An escalating feud between the White House and the Office of Government Ethics (OGE) has boiled over, with the Trump administration refusing to produce waivers it has granted to lobbyists that allow them to work in government agencies.
Walter Shaub, the office’s director, wants to review the waivers and make them public to ensure the Trump administration is adhering to publicly stated policies and an executive order signed by the president.
That would bring the Trump administration in line with practices followed under former President Barack ObamaBarack ObamaWhite House, ethics office feud escalates EPA chief jabs California’s environment push Trump praised Philippines’ Duterte for ‘unbelievable job’ on drugs: reports MORE, who appointed Shaub to his current role.
Office of Management and Budget Director Mick Mulvaney is refusing to turn over the waivers. He wants time to consult with the Justice Department about the scope of Shaub’s authority.
In a letter to Shaub, which Mulvaney distributed widely throughout the government, the budget director called the request burdensome and questioned whether the OGE had the power to obtain the waivers. Republicans have in the past bristled at Shaub’s tactics and believe he is politicizing his office.
Shaub went public on Monday with the administration’s refusal to turn the waivers over.
In a blistering 10-page letter sent to Congress and Mulvaney — and subsequently tweeted out through the official OGE account — Shaub told Mulvaney that he has the authority to “institute corrective action proceedings” against individuals who “improperly prevent” ethics officials from doing their jobs.
“OGE declines your request to suspend its ethics inquiry and reiterates its expectation that agencies will fully comply with its directive by June 1, 2017,” Shaub wrote. “Public confidence in the integrity of government decision-making demands no less.”
It’s just the latest fight between the Trump administration and Shaub, whose five-year term will end early next year if he is not fired or doesn’t resign first.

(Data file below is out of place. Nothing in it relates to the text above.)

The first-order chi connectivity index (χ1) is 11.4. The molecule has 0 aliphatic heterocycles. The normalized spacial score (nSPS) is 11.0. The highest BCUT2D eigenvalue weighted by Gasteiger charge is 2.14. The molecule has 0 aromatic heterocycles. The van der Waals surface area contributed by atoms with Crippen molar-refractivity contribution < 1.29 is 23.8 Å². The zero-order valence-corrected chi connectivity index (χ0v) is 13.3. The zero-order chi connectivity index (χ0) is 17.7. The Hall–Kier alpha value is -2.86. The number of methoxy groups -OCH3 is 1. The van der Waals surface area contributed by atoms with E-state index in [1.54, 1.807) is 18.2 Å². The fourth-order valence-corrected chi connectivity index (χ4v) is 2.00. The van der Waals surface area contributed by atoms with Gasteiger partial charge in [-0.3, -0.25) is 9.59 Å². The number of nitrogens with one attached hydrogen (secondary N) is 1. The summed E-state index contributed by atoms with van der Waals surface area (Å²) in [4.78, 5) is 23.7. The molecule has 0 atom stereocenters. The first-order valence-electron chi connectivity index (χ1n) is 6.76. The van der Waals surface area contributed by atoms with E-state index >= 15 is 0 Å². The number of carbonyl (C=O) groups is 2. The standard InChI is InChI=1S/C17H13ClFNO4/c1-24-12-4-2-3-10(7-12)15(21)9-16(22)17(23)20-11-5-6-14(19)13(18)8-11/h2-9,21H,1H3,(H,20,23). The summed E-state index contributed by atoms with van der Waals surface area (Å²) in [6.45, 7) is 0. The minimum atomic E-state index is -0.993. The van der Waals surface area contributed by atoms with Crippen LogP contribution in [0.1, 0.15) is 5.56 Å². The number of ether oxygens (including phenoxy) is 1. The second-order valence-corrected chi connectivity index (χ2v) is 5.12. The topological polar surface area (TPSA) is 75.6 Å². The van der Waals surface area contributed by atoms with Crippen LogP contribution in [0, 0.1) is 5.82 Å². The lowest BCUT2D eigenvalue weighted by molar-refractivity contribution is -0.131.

Shortly after the election, Shaub used his office’s Twitter account to urge then-President-elect Donald TrumpDonald TrumpWhite House, ethics office feud escalates Poll: More people view NATO favorably EPA chief jabs California’s environment push MORE to divest himself from his business holdings. The tweets were written in Trump’s vernacular and viewed as mocking by many Republicans.
In January, after Trump announced he would hand his business empire over to his adult sons, Shaub publicly rebuked the president at a Washington forum for not putting his assets in a blind trust.
And in February, Shaub recommended disciplinary action for White House senior counselor Kellyanne Conway after she urged viewers to buy first daughter Ivanka Trump’s products during a television interview from the briefing room.
Republicans say Shaub is politicizing his position to make a name for himself as part of the Trump “resistance.”
“Walter Shaub has acted like a partisan candidate for office and not like the director of a government ethics office,” said conservative lawyer Charlie Spies. “He’s brought discredit to what the office does through totally inappropriate tweets and press conferences and clear bias against the Trump administration.